St. Kitts was considered the “Mother of the Antilles” in Colonial times. It was here the wealthiest sugar planters established plantations dedicated to the production of sugar, molasses and rum. One prominent family was that of Colonel Charles Caines who established a plantation at the north end of the island. He passed away on 1737 leaving his son Charles to take over. Charles’ sister, Christian, married Owen Lloyd, a dashing privateer, in 1746. The wedding was held at Norfolk, Virginia, and was attended by her brother Charles and Owen’s one legged brother, John. Owen was a popular captain in Hampton Roads and many of his fellow merchants attended as well.
During the war Owen and Christian suffered great hardship while living in Virginia. He lost his sloop to a Spanish privateer in 1747. His brother John was acting as captain and was put in prison in Havana, Cuba. Owen was forced to mortgage their mahogany furniture and his slaves to get money to ransom his brother out of the Havana dungeon. Then came a great hurricane in 1749 that flooded the streets of Hampton they ruined much of what he owned. After falling on hard times, he was arrested for petit larceny and confined to the Hampton jail. Fortunately, his former boss, a wealthy merchant and former mayor of Norfolk, John Hutchings, bailed him out. Once he regained his freedom, Christian decided to she wanted to return to the comforts of the family plantation at St. Kitts. Owen was distraught. He convinced his brother to go with him to St. Kitts so that he could make amends with his wife. On September 10, he sailed out of Hampton Roads in great anticipation of a new life.
Just prior to his departure, a hurricane swept a Spanish fleet up the east coast where some were wrecked. One galleon, the Nuestra Senora de Guadalupe, came to anchor near Ocracoke Inlet, North Carolina, a port the he traded in several years before. Lloyd’s sloop sprung a leak forcing them to the safety of the inlet.
Owen Lloyd was determined to get to St. Kitts to reunite with his wife but there were no vessels that would take him. Everyone’s attention was now on the richly laden galleon. Owen and John Lloyd realized that someone was going to steal the treasure and when Owen saw the treasure chests being offloaded onto two sloops, he saw an opportunity for himself.
At two pm on October 20, 1750, the two sloops weighed anchor with Owen and John Lloyd at the helm. The Spanish guards had been caught unawares while they were having lunch on board the galleon. John Lloyd’s sloop ran aground but Owen cleared the inlet and headed for St. Kitts, expecting a warm welcome from his wife with his new found fortune.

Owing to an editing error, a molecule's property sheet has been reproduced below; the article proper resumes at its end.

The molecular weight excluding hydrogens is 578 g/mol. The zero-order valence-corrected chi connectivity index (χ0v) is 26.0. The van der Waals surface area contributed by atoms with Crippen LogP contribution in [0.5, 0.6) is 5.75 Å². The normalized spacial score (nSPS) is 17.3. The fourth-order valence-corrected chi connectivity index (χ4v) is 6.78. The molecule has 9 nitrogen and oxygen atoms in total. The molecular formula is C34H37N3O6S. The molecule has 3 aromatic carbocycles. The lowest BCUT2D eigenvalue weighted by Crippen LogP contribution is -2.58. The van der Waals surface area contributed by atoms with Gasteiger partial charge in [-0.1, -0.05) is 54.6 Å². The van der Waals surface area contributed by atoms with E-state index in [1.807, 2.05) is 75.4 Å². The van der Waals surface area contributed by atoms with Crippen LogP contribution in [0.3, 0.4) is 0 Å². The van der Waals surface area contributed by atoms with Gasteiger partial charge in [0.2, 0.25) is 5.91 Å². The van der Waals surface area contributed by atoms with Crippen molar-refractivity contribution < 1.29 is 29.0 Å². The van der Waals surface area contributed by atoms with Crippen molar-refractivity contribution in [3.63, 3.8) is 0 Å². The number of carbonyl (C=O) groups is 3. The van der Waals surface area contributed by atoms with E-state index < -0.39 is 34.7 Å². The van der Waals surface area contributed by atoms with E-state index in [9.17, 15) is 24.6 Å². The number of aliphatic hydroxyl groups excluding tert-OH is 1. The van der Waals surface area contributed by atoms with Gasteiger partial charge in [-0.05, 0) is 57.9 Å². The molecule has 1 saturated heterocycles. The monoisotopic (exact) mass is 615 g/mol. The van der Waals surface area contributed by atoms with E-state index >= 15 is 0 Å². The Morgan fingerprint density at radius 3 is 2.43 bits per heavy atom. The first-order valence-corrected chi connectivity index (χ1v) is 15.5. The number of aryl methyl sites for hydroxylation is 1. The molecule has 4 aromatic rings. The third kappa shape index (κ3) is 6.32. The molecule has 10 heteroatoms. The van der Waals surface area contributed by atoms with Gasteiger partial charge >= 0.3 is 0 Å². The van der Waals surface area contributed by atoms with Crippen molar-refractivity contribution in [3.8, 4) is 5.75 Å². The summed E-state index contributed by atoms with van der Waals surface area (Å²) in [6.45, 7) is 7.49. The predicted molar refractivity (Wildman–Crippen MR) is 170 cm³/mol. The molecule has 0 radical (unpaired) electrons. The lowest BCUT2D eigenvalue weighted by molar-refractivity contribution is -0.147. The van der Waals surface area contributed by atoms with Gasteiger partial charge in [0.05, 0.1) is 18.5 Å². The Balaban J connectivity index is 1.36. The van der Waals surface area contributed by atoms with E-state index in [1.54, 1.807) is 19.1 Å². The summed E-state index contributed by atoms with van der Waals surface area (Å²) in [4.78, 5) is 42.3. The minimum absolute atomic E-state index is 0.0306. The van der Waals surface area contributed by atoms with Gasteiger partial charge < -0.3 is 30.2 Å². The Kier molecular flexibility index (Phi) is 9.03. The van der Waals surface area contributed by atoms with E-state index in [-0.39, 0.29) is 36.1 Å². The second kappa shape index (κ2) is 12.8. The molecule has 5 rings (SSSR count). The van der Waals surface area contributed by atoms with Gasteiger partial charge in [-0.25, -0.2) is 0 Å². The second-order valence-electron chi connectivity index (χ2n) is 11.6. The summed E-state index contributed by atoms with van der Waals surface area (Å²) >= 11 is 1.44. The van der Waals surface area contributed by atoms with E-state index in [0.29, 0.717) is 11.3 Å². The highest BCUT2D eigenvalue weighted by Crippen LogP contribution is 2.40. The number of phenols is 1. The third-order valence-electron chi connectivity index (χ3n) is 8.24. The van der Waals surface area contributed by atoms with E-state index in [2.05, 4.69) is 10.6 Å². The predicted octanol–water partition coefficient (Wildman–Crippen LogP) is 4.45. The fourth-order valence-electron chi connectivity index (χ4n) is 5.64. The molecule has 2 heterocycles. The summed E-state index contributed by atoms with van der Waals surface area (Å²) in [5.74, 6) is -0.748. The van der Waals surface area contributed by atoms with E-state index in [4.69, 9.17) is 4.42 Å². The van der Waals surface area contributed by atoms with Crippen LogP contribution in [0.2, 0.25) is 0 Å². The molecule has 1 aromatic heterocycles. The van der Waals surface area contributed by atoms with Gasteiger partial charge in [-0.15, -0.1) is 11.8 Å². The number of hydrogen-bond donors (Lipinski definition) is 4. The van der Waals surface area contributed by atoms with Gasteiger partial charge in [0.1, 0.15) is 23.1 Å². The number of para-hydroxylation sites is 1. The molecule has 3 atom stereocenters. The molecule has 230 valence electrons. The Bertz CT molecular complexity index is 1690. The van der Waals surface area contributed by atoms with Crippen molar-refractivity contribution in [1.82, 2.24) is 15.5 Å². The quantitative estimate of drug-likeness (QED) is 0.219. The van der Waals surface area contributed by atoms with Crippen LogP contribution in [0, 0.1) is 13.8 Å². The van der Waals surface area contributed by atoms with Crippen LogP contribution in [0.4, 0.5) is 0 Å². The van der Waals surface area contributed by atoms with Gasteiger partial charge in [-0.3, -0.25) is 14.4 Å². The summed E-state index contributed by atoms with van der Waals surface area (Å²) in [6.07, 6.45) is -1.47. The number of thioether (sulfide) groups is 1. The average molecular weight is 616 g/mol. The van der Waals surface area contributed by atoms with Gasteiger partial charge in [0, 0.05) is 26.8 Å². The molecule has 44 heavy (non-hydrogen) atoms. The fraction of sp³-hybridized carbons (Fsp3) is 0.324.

Lloyd realized that he couldn’t take all of the other eleven crew with him so he diverted to the Virgin Islands and divvied up the loot at Norman Island in the British Virgin Islands. Lloyd soon realized that he needed protection so he called on the governor of St. Thomas, an island that was reputed to be a haven for pirates, thieves, and malcontents.
When Owen arrived at St. Kitts, his brother-in-law, Charles Caines said that he was a wanted man so he fled to nearby St. Eustatius where he was promptly arrested. With the help of the Caines family he bribed the guards and escaped, narrowly missing the hangman’s noose.
Lloyd and Christian fled to St. Thomas but by the end of 1752 he was dead apparently murdered over the treasure. Christian later returned to St. Kitts.
St. Kitts became the epicenter for the recovery of the treasure scattered around the Caribbean. Gilbert Fleming, Lieutenant General of the Leeward Islands resided on St. Kitts. He took it upon himself to round up the loot. Although most of what he recovered was returned to the Spanish captain, he made a generous reward to himself.
Newly minted pieces of eight bearing the date of 1750 were now circulating around St. Kitts thanks to Owen Lloyd. Lloyd would be remembered for decades. His brother-in-law, Charles Caines, lived until 1799.
In 1773, twenty-one year old Alan Stevenson arrived at St. Kitts to work for his uncle in the sugar business. The following year, he died from a mysterious fever surrounded by mysterious circumstances. Family legend says that he and his brother had been defrauded in a business deal. Alan left behind a wife and an only son named Robert. Robert was the grandfather of Robert Louis Stevenson.
When it came time to put the date of 1750 on the map of Treasure Island, it was not Robert Louis Stevenson who made that note, but his father Thomas, the son of Robert who had lost his father mysteriously at St. Kitts.